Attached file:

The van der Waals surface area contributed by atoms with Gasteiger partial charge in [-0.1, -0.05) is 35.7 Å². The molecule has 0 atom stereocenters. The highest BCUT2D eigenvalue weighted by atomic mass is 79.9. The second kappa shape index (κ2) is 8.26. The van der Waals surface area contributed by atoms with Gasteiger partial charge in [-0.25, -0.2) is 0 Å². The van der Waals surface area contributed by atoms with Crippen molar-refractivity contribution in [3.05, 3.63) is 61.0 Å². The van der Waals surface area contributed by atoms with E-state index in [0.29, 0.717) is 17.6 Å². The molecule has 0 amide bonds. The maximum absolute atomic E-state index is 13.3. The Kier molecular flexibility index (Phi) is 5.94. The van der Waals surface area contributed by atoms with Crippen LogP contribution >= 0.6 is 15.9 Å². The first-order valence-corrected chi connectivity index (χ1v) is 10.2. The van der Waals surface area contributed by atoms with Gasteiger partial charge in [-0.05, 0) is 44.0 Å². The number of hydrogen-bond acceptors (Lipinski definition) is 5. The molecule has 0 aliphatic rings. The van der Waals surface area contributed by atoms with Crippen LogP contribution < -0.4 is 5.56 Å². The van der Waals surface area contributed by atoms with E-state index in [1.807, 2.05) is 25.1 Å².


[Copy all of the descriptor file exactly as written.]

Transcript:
The van der Waals surface area contributed by atoms with Gasteiger partial charge in [-0.1, -0.05) is 35.7 Å². The molecule has 0 atom stereocenters. The highest BCUT2D eigenvalue weighted by atomic mass is 79.9. The second kappa shape index (κ2) is 8.26. The van der Waals surface area contributed by atoms with Gasteiger partial charge in [-0.25, -0.2) is 0 Å². The van der Waals surface area contributed by atoms with Crippen molar-refractivity contribution in [3.05, 3.63) is 61.0 Å². The van der Waals surface area contributed by atoms with E-state index in [0.29, 0.717) is 17.6 Å². The molecule has 0 amide bonds. The maximum absolute atomic E-state index is 13.3. The Kier molecular flexibility index (Phi) is 5.94. The van der Waals surface area contributed by atoms with Crippen LogP contribution >= 0.6 is 15.9 Å². The first-order valence-corrected chi connectivity index (χ1v) is 10.2. The van der Waals surface area contributed by atoms with Gasteiger partial charge in [-0.05, 0) is 44.0 Å². The number of hydrogen-bond acceptors (Lipinski definition) is 5. The molecule has 0 aliphatic rings. The van der Waals surface area contributed by atoms with Crippen LogP contribution < -0.4 is 5.56 Å². The van der Waals surface area contributed by atoms with E-state index in [1.807, 2.05) is 25.1 Å².